PHOTO: Virginia Beach Shooting

A girl leaves flowers at a makeshift memorial in front of the Virginia Beach municipal building where a longtime city employee killed 11 co-workers and a private contractor on May 31, 2019.

IN June, when Gov. Ralph Northam called a special session on gun

control after the mass shooting by a municipal employee in Virginia Beach, he pointedly challenged the Republican-led General Assembly to come up with “votes and laws, not thoughts and prayers” to end gun violence in the commonwealth.

The legislature adjourned after 90 minutes, tasking the bipartisan Virginia Crime Commission to look at dozens of gun control proposals and come up with recommendations by mid-November. The move was widely viewed as a cynical way to avoid dealing with a politically charged issue before the Nov. 5 election.

Last Tuesday, the commission released a three-page report on the Virginia Beach massacre that tossed the hot-potato back to the General Assembly. After noting that “overall findings from the research were often insufficient, mixed, contradictory, or based on limited methodology,” the report concluded that “staff determined that inconclusive evidence exists to develop recommendations.”

The commission’s approach could be characterized as another cop-out—except for the fact that nobody, including the governor, knows how to prevent a mass shooting from happening again, which is supposedly the main goal of Northam’s gun control agenda, which he says will be his number one issue next session.

After an exhaustive investigation into the background of 40-year-old public utilities engineer DeWayne Craddock, Virginia Beach Deputy Police Chief Patrick Gallagher told city officials in September that the police still had no clue why he went on his murderous rampage.

A months-long independent investigation into the mass shooting likewise yielded no easy answers. A 262-page report presented to the Virginia Beach City Council by Chicago-based security firm Hillard Heintze also concluded that there were no red flags that could have prevented the May 31 massacre.

Besides a lack of warning signs, independent investigators uncovered no plausible reason why Craddock, described as a divorced “loner” with few close relationships, decided to mow down 12 people, 11 of them his co-workers, with two legally purchased handguns. Although he had recently been written up by one of his victims for having a “poor attitude,” they could still not explain how such seemingly ordinary “stressors” turned him into a mass murderer.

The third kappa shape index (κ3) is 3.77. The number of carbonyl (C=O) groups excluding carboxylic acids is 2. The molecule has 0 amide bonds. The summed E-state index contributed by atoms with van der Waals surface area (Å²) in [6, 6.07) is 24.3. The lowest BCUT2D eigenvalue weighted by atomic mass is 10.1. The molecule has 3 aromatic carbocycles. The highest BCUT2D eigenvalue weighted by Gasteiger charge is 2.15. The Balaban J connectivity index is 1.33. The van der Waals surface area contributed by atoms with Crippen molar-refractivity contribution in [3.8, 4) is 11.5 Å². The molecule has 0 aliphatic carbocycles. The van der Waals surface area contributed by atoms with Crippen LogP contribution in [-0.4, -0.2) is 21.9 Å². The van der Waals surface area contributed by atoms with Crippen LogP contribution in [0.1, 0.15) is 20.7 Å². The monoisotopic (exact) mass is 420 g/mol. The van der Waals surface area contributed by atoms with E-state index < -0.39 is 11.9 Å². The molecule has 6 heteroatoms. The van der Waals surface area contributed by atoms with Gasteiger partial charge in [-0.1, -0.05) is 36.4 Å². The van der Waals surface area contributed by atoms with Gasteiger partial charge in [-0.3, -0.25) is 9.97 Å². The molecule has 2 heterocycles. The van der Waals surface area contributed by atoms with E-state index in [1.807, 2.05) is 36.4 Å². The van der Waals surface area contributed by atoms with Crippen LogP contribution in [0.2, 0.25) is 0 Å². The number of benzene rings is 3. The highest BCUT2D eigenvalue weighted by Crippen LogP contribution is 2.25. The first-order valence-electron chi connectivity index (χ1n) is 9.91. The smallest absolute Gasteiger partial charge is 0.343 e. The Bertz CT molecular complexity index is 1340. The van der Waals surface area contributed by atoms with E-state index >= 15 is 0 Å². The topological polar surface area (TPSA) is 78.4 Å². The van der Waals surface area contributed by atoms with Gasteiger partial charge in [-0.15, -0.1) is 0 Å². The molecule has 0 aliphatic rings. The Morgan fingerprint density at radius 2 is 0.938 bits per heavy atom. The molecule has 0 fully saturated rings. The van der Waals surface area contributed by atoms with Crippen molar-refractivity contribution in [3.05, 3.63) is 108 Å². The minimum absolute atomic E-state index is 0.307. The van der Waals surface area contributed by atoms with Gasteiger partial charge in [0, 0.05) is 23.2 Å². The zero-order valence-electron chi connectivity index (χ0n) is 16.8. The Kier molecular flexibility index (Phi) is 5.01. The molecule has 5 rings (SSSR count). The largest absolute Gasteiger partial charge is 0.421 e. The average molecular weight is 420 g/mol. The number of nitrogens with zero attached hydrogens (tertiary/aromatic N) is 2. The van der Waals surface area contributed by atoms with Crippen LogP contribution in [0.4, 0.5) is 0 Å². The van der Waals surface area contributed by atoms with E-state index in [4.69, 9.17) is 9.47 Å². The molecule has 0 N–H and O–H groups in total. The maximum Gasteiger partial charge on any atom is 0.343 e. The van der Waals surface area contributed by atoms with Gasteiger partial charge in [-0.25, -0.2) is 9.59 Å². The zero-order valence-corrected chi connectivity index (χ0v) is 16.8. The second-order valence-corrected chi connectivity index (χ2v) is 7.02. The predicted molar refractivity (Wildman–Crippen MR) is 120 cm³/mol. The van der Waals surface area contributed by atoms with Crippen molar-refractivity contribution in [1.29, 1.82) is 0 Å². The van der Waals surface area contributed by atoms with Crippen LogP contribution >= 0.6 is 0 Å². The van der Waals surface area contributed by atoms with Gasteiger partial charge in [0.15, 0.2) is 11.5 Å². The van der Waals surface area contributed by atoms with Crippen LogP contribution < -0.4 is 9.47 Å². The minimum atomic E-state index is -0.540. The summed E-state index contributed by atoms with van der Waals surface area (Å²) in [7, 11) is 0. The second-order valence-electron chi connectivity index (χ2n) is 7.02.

“The information is just not there,” Arnette Heintze, the company’s CEO and founder, told reporters.

Despite the city’s inability to prevent the massacre, the Hillard Heintze report offered 60 recommendations, including installing more security cameras and beefing up its emergency notification system, since the first “active shooter” notification was sent after all the victims were already dead. All good ideas, but after the fact.

Likewise, an exhaustive report by a blue-ribbon panel following the 2007 massacre of 32 students and staff at Virginia Tech detailed major failings in the commonwealth’s mental health and law enforcement systems that enabled Seung Hui Cho, who had exhibited severe mental health issues since childhood, to legally purchase the two handguns he used during his bloody rampage.

However, the Northam administration’s review of the Virginia Tech panel’s 91 recommendations found that the vast majority of them had already been implemented before the Virginia Beach incident.

What’s left? Universal background checks? Ten-day waiting periods? Limits on the number of guns that can be purchased each month? Red flag laws? A ban on “assault” weapons? Regulating the purchase of ammunition? Raising the legal age to purchase a firearm?

California already passed all those gun control laws and then some, including a prohibition on openly carrying an unloaded handgun in public, in addition to the usual bans for felons, sex offenders, and the mentally incompetent.

Yet none of those “votes and laws” were able to prevent one disturbed 16-year-old from opening fire in his Santa Clarita high school and killing two of his fellow students, or another shooter from killing four people and wounding six others at a football watch party in Fresno—both within the last two weeks.

Whether it’s a toxic mix of mental illness, social maladjustment, cultural rot, disrespect for human life or just plain evil that precipitates these premeditated mass murders, one thing is clear: Nobody really knows why they keep happening or how to stop them.

“Votes and laws” that restrict the Second Amendment rights of law-abiding gun owners in Virginia will allow Gov. Northam and his allies in Richmond to virtue signal, but they won’t solve the underlying problem of gun violence or mass murder in a society that’s unraveling before our eyes.

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